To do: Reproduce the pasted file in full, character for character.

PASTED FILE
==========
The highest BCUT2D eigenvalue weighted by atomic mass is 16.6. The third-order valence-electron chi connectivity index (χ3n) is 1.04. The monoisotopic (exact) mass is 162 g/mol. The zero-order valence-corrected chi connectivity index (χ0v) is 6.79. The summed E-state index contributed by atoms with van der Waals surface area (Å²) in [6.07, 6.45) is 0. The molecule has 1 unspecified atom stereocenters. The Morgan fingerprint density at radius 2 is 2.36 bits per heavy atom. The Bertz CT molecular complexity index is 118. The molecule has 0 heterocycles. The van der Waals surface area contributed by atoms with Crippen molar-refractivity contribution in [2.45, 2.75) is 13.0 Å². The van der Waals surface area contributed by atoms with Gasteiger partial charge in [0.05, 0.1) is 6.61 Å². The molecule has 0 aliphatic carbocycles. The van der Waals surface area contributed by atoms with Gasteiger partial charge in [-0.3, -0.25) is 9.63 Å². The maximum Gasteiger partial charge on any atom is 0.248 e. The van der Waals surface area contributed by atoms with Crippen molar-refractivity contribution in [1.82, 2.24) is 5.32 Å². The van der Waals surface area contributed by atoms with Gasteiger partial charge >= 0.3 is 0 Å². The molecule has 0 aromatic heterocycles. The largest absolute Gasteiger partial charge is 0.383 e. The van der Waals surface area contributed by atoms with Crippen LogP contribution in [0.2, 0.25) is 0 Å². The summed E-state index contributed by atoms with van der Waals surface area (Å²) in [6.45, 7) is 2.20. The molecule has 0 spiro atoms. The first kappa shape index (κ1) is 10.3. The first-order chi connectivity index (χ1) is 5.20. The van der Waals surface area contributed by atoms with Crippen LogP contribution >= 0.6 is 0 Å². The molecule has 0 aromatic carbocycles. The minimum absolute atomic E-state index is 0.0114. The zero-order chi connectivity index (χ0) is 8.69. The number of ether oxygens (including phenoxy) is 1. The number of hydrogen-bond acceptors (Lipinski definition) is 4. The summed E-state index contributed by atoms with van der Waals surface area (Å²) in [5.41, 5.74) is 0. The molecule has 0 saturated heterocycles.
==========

The highest BCUT2D eigenvalue weighted by atomic mass is 16.6. The third-order valence-electron chi connectivity index (χ3n) is 1.04. The monoisotopic (exact) mass is 162 g/mol. The zero-order valence-corrected chi connectivity index (χ0v) is 6.79. The summed E-state index contributed by atoms with van der Waals surface area (Å²) in [6.07, 6.45) is 0. The molecule has 1 unspecified atom stereocenters. The Morgan fingerprint density at radius 2 is 2.36 bits per heavy atom. The Bertz CT molecular complexity index is 118. The molecule has 0 heterocycles. The van der Waals surface area contributed by atoms with Crippen molar-refractivity contribution in [2.45, 2.75) is 13.0 Å². The van der Waals surface area contributed by atoms with Gasteiger partial charge in [0.05, 0.1) is 6.61 Å². The molecule has 0 aliphatic carbocycles. The van der Waals surface area contributed by atoms with Gasteiger partial charge in [-0.3, -0.25) is 9.63 Å². The maximum Gasteiger partial charge on any atom is 0.248 e. The van der Waals surface area contributed by atoms with Crippen molar-refractivity contribution in [1.82, 2.24) is 5.32 Å². The van der Waals surface area contributed by atoms with Gasteiger partial charge >= 0.3 is 0 Å². The molecule has 0 aromatic heterocycles. The largest absolute Gasteiger partial charge is 0.383 e. The van der Waals surface area contributed by atoms with Crippen LogP contribution in [0.2, 0.25) is 0 Å². The summed E-state index contributed by atoms with van der Waals surface area (Å²) in [6.45, 7) is 2.20. The molecule has 0 spiro atoms. The first kappa shape index (κ1) is 10.3. The first-order chi connectivity index (χ1) is 5.20. The van der Waals surface area contributed by atoms with Crippen LogP contribution >= 0.6 is 0 Å². The molecule has 0 aromatic carbocycles. The minimum absolute atomic E-state index is 0.0114. The zero-order chi connectivity index (χ0) is 8.69. The number of ether oxygens (including phenoxy) is 1. The number of hydrogen-bond acceptors (Lipinski definition) is 4. The summed E-state index contributed by atoms with van der Waals surface area (Å²) in [5.41, 5.74) is 0. The molecule has 0 saturated heterocycles.